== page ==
Julián Castro, former mayor
Castro lost his first bid for mayor after hitting the term limit for his council seat. However, he came back strong in his 2009 mayoral bid. While in office, the young politician created SA2020, a community-wide visioning effort for the city and a program to offer college guidance to local students. His crowning achievement, however, may have been selling voters on a $30 million sales tax to fund the Pre-K 4 SA pre-kindergarten program. Castro left the office to serve as secretary of Housing and Urban Development — experience that helped elevate him to become a serious contender as Hillary Clinton’s 2016 running mate. He’s since entered the crowded field for the 2020 Democratic nomination for president.
Bill Greehey, chairman of NuStar Energy and philanthropist
Greehey turned a struggling Valero Energy into a thriving refining company that put San Antonio on the energy sector’s map. Since then, he’s turned a former Valero spinoff, NuStar, into another locally based Fortune 500 company. He’s also donated heavily to children’s cancer research, had a business school named after him at St. Mary’s University and partnered with influential private donors, the city and the county to start Haven for Hope, a comprehensive program and shelter to aid homeless people.
Henry Cisneros, former mayor
Cisneros spent eight years as mayor of San Antonio and later did a stint in President Bill Clinton’s cabinet as secretary of housing and urban development. He also serves as chairman of two companies that invest in affordable housing projects and transportation infrastructure. Business aside, his family’s political roots are deep in San Antonio soil, and numerous politicians, including presidential-hopeful Julian Castro and U.S. Rep. Joaquin Castro, have sought his counsel. He’s also a former San Antonio Chamber of Commerce chairman and founding chairman of the public-private BioMed SA partnership, formed to promote biosciences development in the city.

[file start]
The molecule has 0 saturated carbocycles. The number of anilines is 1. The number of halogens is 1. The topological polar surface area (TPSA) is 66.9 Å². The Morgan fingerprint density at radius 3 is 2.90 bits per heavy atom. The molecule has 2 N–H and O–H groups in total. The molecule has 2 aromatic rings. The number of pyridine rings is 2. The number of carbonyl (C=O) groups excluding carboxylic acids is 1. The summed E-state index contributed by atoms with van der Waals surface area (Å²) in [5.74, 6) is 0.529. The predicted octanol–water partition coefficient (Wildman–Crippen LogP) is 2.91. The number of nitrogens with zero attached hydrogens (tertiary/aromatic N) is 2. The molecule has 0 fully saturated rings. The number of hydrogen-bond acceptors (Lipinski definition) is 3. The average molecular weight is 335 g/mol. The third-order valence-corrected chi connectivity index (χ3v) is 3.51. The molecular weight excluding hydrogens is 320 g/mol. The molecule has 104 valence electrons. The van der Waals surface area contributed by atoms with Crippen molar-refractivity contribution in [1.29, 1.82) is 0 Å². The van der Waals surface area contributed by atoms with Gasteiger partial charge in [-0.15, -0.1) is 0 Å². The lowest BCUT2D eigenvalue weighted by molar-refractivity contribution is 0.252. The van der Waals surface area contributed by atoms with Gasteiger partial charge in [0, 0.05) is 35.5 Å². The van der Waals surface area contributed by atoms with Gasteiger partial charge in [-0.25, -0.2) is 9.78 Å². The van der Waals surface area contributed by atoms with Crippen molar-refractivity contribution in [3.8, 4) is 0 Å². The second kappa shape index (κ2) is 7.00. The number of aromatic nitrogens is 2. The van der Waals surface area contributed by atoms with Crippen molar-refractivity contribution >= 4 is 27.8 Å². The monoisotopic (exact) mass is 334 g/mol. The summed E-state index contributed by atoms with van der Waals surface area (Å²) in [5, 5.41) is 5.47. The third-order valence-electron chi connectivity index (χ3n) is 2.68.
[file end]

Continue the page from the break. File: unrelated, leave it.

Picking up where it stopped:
COPS/Metro Alliance, community organization
While not a single person, the enduring power of the combination of Communities Organized for Public Service and Metro Alliance lies in its numbers and not having a dependency on a single leader. Those numbers come from church congregations, schools and unions, who first unified in 1974 to demand better drainage, streets and police protection for underserved areas of the city.
Patti Radle, SAISD Board of Trustees President
Radle finishes her term this year as president and District 5 representative for the San Antonio Independent School District, but her public service track record is long. Radle and her husband Rod serve as volunteer directors of Inner City Development, which they founded in their West Side home in 1972. The organization has given rise to other groups including the San Antonio Alternative Housing Corp. and San Anto Cultural Arts. Radle was considered a voice for the voiceless when she served on council from 2003 to 2007, and she remains a strong public policy advocate.